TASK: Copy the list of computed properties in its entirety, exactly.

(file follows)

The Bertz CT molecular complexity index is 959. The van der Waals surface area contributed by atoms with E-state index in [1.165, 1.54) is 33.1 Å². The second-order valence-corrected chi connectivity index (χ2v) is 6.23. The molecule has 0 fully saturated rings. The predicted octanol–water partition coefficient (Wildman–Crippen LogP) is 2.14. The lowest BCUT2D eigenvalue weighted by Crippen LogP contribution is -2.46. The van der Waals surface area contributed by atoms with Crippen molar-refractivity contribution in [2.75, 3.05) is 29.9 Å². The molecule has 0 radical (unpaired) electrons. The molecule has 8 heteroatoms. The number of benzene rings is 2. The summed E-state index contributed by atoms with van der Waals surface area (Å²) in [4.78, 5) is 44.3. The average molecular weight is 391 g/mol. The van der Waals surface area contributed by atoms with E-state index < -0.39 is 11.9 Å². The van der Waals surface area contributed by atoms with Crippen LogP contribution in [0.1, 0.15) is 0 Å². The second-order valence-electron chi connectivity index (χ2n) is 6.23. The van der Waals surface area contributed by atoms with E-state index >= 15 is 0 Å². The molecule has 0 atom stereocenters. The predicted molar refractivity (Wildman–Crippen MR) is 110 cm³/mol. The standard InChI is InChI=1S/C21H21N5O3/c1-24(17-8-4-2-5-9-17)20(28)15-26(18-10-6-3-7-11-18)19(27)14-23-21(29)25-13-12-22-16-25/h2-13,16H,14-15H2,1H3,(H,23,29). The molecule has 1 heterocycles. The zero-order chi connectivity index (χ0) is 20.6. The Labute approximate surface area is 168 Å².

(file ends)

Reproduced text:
The Bertz CT molecular complexity index is 959. The van der Waals surface area contributed by atoms with E-state index in [1.165, 1.54) is 33.1 Å². The second-order valence-corrected chi connectivity index (χ2v) is 6.23. The molecule has 0 fully saturated rings. The predicted octanol–water partition coefficient (Wildman–Crippen LogP) is 2.14. The lowest BCUT2D eigenvalue weighted by Crippen LogP contribution is -2.46. The van der Waals surface area contributed by atoms with Crippen molar-refractivity contribution in [2.75, 3.05) is 29.9 Å². The molecule has 0 radical (unpaired) electrons. The molecule has 8 heteroatoms. The number of benzene rings is 2. The summed E-state index contributed by atoms with van der Waals surface area (Å²) in [4.78, 5) is 44.3. The average molecular weight is 391 g/mol. The van der Waals surface area contributed by atoms with E-state index < -0.39 is 11.9 Å². The van der Waals surface area contributed by atoms with Crippen LogP contribution in [0.1, 0.15) is 0 Å². The second-order valence-electron chi connectivity index (χ2n) is 6.23. The van der Waals surface area contributed by atoms with E-state index >= 15 is 0 Å². The molecule has 0 atom stereocenters. The predicted molar refractivity (Wildman–Crippen MR) is 110 cm³/mol. The standard InChI is InChI=1S/C21H21N5O3/c1-24(17-8-4-2-5-9-17)20(28)15-26(18-10-6-3-7-11-18)19(27)14-23-21(29)25-13-12-22-16-25/h2-13,16H,14-15H2,1H3,(H,23,29). The molecule has 1 heterocycles. The zero-order chi connectivity index (χ0) is 20.6. The Labute approximate surface area is 168 Å².